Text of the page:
EDITOR'S NOTE: Readers are welcome to comment on this or any Mac Corner columns by visiting the Palm Beach Phoenix blog as well as by writing the editor of Palm Beach

Mac Corner runs every Wednesday only in Palm Beach Click to read the previous column.

About Larry Grinnell: Larry has been working with Macintosh and Windows PCs for over 25 years and worked as a senior technical writer and IT support professional for a major midwest-based consumer electronics and telecommunications equipment manufacturer here in South Florida. His musings on a wide variety of topics from computers to jazz guitar to strange foreign cars from the 1950s can be viewed at the website. Click here to reach him by email.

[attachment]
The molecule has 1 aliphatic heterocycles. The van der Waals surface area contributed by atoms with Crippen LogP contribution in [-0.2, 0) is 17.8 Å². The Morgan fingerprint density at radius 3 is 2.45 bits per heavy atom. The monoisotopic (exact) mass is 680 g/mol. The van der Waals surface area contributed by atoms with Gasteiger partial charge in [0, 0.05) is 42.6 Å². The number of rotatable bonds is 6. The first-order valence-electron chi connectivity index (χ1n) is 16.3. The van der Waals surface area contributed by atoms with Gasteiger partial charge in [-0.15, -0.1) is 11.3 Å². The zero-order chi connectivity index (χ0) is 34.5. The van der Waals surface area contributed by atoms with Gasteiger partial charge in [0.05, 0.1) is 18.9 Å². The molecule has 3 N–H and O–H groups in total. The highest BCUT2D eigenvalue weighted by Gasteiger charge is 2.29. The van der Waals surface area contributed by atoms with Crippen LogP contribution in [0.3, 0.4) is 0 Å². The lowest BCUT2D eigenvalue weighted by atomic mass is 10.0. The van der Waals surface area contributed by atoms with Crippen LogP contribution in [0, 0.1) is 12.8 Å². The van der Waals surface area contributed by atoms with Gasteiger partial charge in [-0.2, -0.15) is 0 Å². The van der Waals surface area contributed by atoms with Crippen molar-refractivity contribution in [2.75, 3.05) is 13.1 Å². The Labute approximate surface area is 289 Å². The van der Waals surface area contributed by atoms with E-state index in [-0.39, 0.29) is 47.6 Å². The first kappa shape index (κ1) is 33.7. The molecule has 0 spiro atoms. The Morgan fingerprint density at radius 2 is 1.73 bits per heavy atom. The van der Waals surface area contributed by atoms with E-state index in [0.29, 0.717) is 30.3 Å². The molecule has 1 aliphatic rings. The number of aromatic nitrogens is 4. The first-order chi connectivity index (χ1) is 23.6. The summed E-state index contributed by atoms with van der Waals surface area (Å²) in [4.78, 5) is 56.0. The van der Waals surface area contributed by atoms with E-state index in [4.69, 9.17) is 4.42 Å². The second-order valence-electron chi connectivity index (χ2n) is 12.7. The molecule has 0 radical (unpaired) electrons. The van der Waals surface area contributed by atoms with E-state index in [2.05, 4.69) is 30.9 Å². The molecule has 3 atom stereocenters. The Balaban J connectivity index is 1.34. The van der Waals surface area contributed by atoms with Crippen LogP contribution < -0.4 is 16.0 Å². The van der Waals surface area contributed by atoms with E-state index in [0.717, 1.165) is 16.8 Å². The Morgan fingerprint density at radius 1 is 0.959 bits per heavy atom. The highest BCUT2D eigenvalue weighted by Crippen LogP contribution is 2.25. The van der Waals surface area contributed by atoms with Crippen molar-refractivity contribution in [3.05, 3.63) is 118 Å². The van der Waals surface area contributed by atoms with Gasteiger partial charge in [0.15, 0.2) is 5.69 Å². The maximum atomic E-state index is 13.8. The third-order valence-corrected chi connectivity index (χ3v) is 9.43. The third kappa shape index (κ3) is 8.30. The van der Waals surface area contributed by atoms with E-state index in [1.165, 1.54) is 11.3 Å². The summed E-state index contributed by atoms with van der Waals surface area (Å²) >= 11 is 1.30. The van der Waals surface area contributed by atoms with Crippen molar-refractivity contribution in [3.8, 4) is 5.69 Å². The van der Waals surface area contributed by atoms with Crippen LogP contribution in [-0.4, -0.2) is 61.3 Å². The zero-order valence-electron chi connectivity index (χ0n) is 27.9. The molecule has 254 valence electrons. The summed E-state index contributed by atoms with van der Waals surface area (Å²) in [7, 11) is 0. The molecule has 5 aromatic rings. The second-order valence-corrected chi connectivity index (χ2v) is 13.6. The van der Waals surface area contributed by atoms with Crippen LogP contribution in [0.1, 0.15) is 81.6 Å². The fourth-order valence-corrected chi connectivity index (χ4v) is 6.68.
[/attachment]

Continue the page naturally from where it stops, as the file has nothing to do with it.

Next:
palm beach phoenix logoWriters of this column are members of the Palm Beach Phoenix Apple User Group, a nonprofit organization for Apple Computing Device Users, recognized by Apple Inc., with the purpose of providing educational training and coaching to its members (students, professionals and seniors alike) in a cordial social environment. The club meets the second Saturday (1-4 p.m.) and fourth Wednesday (6-8 p.m.) of each month at the Fire Station #2, 4301 Dixie Highway in West Palm Beach (just two block south of Southern Boulevard). Click here to visit their website. Click here to reach them by email.